Cognitive disability digital accessibility guide

The Cognitive Disability Digital Accessibility Guide was created by Media Access Australia, Centre for Inclusive Design’s predecessor, to provide guidance on how best to address accessibility-related issues for people with cognitive disability in a media context.

It comes from an often expressed need from organisations for specific information around how best to accommodate and interact with people who have a cognitive disability. It has been designed to deliver practical, step-by-step information in order to enable best-practice web and digital communication to be prepared and then delivered in an inclusive and effective way.

There are a number of disabilities where a cognitive disability may be a significant factor for an individual. Such disabilities include acquired brain injury (ABI), autism, dementia, developmental disability, Down syndrome, intellectual disability and traumatic brain injury (TBI). There are other disabilities where people may have a cognitive disability, such as attention deficit disorder (ADD), dyslexia (difficulty reading), dyscalculia (difficulty with maths) and learning disabilities in general.

The guide explores traditionally-implemented accessibility guidelines of WCAG 2.0 Level AA as well as looking at the increasing relevance of Level AAA requirements. This includes the need to ensure that a quick reference sheet is written to a lower secondary education level of simple English, along with the need to define abbreviations and acronyms. The guide also delves into the role of affordable consumer devices such as tablets and helpful apps.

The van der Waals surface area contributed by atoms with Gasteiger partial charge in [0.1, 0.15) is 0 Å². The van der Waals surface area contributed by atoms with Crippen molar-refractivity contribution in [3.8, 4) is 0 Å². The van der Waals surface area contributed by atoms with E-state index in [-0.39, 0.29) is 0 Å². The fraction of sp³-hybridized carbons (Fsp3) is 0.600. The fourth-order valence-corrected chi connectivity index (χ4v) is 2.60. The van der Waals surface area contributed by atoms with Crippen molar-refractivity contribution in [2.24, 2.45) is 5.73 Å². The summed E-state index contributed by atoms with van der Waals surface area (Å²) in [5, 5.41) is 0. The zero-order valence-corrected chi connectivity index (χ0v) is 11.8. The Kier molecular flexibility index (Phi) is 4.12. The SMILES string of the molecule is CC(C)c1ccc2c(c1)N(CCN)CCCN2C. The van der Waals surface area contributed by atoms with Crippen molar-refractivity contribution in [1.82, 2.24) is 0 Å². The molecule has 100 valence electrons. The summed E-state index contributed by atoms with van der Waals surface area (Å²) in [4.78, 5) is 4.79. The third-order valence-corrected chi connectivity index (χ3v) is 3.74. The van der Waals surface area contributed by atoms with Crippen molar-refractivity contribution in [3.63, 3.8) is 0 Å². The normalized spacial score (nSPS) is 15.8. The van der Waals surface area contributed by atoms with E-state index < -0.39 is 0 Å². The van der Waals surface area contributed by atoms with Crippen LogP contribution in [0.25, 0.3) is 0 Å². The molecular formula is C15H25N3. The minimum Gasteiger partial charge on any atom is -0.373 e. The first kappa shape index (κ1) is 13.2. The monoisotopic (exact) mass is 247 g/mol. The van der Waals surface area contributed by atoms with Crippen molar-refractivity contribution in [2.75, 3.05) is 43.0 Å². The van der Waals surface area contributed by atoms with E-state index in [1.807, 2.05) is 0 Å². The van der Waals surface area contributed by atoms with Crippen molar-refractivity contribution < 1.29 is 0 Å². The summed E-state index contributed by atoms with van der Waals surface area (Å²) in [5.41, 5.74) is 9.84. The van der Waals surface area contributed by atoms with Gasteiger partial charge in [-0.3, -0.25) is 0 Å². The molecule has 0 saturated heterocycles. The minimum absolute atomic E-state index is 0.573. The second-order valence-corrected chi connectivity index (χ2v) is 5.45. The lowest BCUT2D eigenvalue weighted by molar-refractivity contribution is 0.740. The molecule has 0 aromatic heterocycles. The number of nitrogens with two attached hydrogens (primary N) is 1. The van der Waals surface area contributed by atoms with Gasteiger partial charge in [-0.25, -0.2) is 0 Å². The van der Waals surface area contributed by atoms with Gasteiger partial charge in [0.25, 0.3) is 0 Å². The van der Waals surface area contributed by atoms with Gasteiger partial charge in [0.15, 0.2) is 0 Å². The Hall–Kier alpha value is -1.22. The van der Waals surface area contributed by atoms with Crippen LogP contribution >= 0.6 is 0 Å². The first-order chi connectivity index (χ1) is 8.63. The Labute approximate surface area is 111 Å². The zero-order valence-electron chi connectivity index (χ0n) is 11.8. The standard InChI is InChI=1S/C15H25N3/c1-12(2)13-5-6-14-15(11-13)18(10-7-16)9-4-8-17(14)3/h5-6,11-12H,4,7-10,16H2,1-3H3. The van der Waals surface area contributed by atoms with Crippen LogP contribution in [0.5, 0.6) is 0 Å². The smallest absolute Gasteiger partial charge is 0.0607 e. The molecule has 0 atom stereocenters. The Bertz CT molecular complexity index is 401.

Examples of where this Guide may provide useful information include:

  • Guidance on policies and technical standards that best apply to people with cognitive disabilities in an organisational context.
  • Creating websites that support people with a cognitive disability.
  • Developing documents structured and written in ways that support people with cognitive disabilities.
  • Preparing communication messages for people with a cognitive disability.
  • Understanding how best to support people with cognitive disabilities in their ability to use computers and mobile devices.

Use the link below to view the guide or download the file “Cognitive Disability Digital Accessibility Guide.pdf”